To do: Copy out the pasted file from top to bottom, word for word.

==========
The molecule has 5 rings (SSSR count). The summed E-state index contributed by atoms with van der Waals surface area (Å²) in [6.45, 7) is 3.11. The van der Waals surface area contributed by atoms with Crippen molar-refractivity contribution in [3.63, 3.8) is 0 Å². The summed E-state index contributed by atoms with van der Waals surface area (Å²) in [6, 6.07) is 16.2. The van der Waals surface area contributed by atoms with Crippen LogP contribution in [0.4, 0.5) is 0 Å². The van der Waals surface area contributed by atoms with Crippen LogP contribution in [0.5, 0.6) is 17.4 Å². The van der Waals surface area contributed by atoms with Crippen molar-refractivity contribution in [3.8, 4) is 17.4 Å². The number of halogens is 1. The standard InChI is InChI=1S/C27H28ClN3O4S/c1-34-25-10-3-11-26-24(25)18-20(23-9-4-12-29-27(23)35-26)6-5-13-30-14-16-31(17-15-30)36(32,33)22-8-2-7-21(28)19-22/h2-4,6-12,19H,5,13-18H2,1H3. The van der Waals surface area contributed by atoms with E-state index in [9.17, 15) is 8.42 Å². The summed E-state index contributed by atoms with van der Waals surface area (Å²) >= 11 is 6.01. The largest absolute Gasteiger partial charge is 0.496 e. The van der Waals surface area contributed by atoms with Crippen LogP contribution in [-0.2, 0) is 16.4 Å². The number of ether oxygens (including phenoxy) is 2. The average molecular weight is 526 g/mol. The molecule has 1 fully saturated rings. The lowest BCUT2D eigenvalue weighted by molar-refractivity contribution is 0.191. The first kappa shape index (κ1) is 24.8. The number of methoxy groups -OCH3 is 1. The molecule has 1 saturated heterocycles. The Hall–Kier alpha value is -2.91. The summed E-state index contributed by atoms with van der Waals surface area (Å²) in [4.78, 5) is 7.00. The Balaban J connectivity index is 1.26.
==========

The molecule has 5 rings (SSSR count). The summed E-state index contributed by atoms with van der Waals surface area (Å²) in [6.45, 7) is 3.11. The van der Waals surface area contributed by atoms with Crippen molar-refractivity contribution in [3.63, 3.8) is 0 Å². The summed E-state index contributed by atoms with van der Waals surface area (Å²) in [6, 6.07) is 16.2. The van der Waals surface area contributed by atoms with Crippen LogP contribution in [0.4, 0.5) is 0 Å². The van der Waals surface area contributed by atoms with Crippen LogP contribution in [0.5, 0.6) is 17.4 Å². The van der Waals surface area contributed by atoms with Crippen molar-refractivity contribution in [3.8, 4) is 17.4 Å². The number of halogens is 1. The standard InChI is InChI=1S/C27H28ClN3O4S/c1-34-25-10-3-11-26-24(25)18-20(23-9-4-12-29-27(23)35-26)6-5-13-30-14-16-31(17-15-30)36(32,33)22-8-2-7-21(28)19-22/h2-4,6-12,19H,5,13-18H2,1H3. The van der Waals surface area contributed by atoms with E-state index in [9.17, 15) is 8.42 Å². The summed E-state index contributed by atoms with van der Waals surface area (Å²) >= 11 is 6.01. The largest absolute Gasteiger partial charge is 0.496 e. The van der Waals surface area contributed by atoms with Crippen LogP contribution in [-0.2, 0) is 16.4 Å². The number of ether oxygens (including phenoxy) is 2. The average molecular weight is 526 g/mol. The molecule has 1 fully saturated rings. The lowest BCUT2D eigenvalue weighted by molar-refractivity contribution is 0.191. The first kappa shape index (κ1) is 24.8. The number of methoxy groups -OCH3 is 1. The molecule has 1 saturated heterocycles. The Hall–Kier alpha value is -2.91. The summed E-state index contributed by atoms with van der Waals surface area (Å²) in [4.78, 5) is 7.00. The Balaban J connectivity index is 1.26.